Staff and faculty fronting travel expenses to a conference, particularly national-level conferences where we proudly present good work and research?
That’s a bogus rule.
I’m grateful that my College works with me to get a travel advance because otherwise I wouldn’t be able to share our work or learn from others how to tune-up our practice.
The assumption that staff and faculty have a line of credit or cash on hand to pay in advance is assumptive, and clasist, and more deeply boxes more than a few out from participating in conferences and, arguably from (doing) and sharing the outcomes of the good, great work.
This rule is bogus because the folks working with our students, watching our students, learning about them and using what they learned to impact student success ((contentment and achieving their intended goals)) are SYSTEMICALLY not invited to the party.
Updating the presentation below and prepping to share as one of ten invited sessions of NASPA’s Assessment Knowledge Community at the annual conference in a few weeks.
We are thrilled to share this important story–of how we are (slowly and intentionally) building a culture of assessment of co-curricular learning at our college.
Presentation given on March 13, 2015 at the Northeastern and Northwestern Illinois Association of Collegiate Registrars & Admissions Officers workshop, “Building Relationships for Student Success” held at the picturesque Wheaton College.
The theme of the presentation focused on recognizing the way(s) Student Services Personnel serve as educators. It also problematized the use of war and medical discourse e.g., front line, triage, and metaphors when discussing the work of student affairs professionals.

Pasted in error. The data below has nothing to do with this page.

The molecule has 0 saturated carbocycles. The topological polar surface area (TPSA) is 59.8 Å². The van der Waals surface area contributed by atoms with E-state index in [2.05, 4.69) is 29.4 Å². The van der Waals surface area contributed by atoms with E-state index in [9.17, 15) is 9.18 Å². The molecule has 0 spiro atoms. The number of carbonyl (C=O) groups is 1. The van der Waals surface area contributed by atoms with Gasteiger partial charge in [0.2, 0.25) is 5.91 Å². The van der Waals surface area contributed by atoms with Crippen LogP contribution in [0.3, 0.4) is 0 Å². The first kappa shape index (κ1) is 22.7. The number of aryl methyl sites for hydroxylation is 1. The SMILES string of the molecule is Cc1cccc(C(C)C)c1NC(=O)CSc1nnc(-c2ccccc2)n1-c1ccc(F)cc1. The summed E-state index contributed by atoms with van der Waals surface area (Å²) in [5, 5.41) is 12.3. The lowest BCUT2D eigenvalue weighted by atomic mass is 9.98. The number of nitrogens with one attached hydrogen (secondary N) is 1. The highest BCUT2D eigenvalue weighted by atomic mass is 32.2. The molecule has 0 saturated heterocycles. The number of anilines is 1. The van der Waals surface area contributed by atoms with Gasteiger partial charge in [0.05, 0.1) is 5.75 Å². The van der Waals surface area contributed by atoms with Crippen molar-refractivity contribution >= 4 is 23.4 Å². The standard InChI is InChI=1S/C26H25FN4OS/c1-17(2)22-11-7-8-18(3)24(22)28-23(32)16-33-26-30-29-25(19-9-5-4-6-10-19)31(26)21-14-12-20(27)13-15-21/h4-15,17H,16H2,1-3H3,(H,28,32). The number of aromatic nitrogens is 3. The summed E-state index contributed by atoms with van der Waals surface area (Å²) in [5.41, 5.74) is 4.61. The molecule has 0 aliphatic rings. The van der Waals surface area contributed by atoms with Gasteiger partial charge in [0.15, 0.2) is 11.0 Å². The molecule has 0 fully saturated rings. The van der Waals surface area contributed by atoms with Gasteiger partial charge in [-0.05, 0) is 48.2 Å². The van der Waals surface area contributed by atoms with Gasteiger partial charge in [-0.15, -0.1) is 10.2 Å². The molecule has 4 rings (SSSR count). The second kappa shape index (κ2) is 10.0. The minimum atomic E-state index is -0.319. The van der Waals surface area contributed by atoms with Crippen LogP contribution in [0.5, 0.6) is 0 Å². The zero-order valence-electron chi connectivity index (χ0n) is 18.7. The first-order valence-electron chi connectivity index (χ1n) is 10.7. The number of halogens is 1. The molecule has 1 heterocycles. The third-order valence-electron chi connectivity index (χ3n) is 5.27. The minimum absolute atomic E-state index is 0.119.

Red puckered lips
plant a single kiss on his stubbly chin.
The chosen one.
Elected from a crowd of thousands.
She puts their brilliant love on display.
Limbs dance exotic numbers,
painted up in glamorous shades,
gold, tangerine, rust.
A lady’s temporal passions
divesting him with from tip to toe.
Soon all the poplar gents will know,
she’s the reigning Queen.
Watched a talk by @paulgordonbrown who makes reference to various metaphors students used to describe their digital selves. Horcruxes were mentioned. That’s pretty neat! The talk was part of the 2015 NASPA Conference. See it via YT: https://youtu.be/J7LOXApAuqw
My brother Alan aka @cogdog recently blogged “The Vague Line” wherein he problematized what he (myself, and others I’m sure) believe to be a false dichotomy between the “reality” of online and offline friendships.
Alan also succinctly took on the issue of his own on and offline identity. He wrote
… I am ready to drive a stake into the notions of “online” vs “offline” states of being; such differences don’t exist for me anymore- I am one Alan, not some frankenstein sewed together personality, and I float fluidly on the bits and atom states of the world.
The line is so vague, for me it is gone.
I agree fully with brother Alan. I have always felt this way. I am one GNA.
Sometimes I get a little pinch or even burnt for being audacious, critical, or just plain stupid. Most of the time my authenticity is…